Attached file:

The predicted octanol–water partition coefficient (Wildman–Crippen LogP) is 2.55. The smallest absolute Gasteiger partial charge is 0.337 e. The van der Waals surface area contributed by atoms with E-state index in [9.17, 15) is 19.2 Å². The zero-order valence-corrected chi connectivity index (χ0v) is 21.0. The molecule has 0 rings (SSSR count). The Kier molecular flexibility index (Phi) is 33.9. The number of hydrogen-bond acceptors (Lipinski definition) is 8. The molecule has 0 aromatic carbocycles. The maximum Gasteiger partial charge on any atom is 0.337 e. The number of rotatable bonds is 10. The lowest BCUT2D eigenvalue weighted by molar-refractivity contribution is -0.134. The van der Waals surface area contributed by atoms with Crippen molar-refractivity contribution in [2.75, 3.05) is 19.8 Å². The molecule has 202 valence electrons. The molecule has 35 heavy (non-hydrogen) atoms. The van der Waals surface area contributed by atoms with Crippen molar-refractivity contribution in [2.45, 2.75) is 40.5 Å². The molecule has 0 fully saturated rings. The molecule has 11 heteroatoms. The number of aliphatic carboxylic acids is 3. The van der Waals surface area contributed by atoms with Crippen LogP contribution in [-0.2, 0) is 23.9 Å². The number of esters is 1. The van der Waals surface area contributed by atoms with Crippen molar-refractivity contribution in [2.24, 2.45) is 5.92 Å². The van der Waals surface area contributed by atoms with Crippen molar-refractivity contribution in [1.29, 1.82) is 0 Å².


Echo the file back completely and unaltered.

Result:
The predicted octanol–water partition coefficient (Wildman–Crippen LogP) is 2.55. The smallest absolute Gasteiger partial charge is 0.337 e. The van der Waals surface area contributed by atoms with E-state index in [9.17, 15) is 19.2 Å². The zero-order valence-corrected chi connectivity index (χ0v) is 21.0. The molecule has 0 rings (SSSR count). The Kier molecular flexibility index (Phi) is 33.9. The number of hydrogen-bond acceptors (Lipinski definition) is 8. The molecule has 0 aromatic carbocycles. The maximum Gasteiger partial charge on any atom is 0.337 e. The number of rotatable bonds is 10. The lowest BCUT2D eigenvalue weighted by molar-refractivity contribution is -0.134. The van der Waals surface area contributed by atoms with Crippen molar-refractivity contribution in [2.75, 3.05) is 19.8 Å². The molecule has 202 valence electrons. The molecule has 35 heavy (non-hydrogen) atoms. The van der Waals surface area contributed by atoms with Crippen molar-refractivity contribution in [2.45, 2.75) is 40.5 Å². The molecule has 0 fully saturated rings. The molecule has 11 heteroatoms. The number of aliphatic carboxylic acids is 3. The van der Waals surface area contributed by atoms with Crippen LogP contribution in [-0.2, 0) is 23.9 Å². The number of esters is 1. The van der Waals surface area contributed by atoms with Crippen molar-refractivity contribution in [2.24, 2.45) is 5.92 Å². The van der Waals surface area contributed by atoms with Crippen molar-refractivity contribution in [1.29, 1.82) is 0 Å².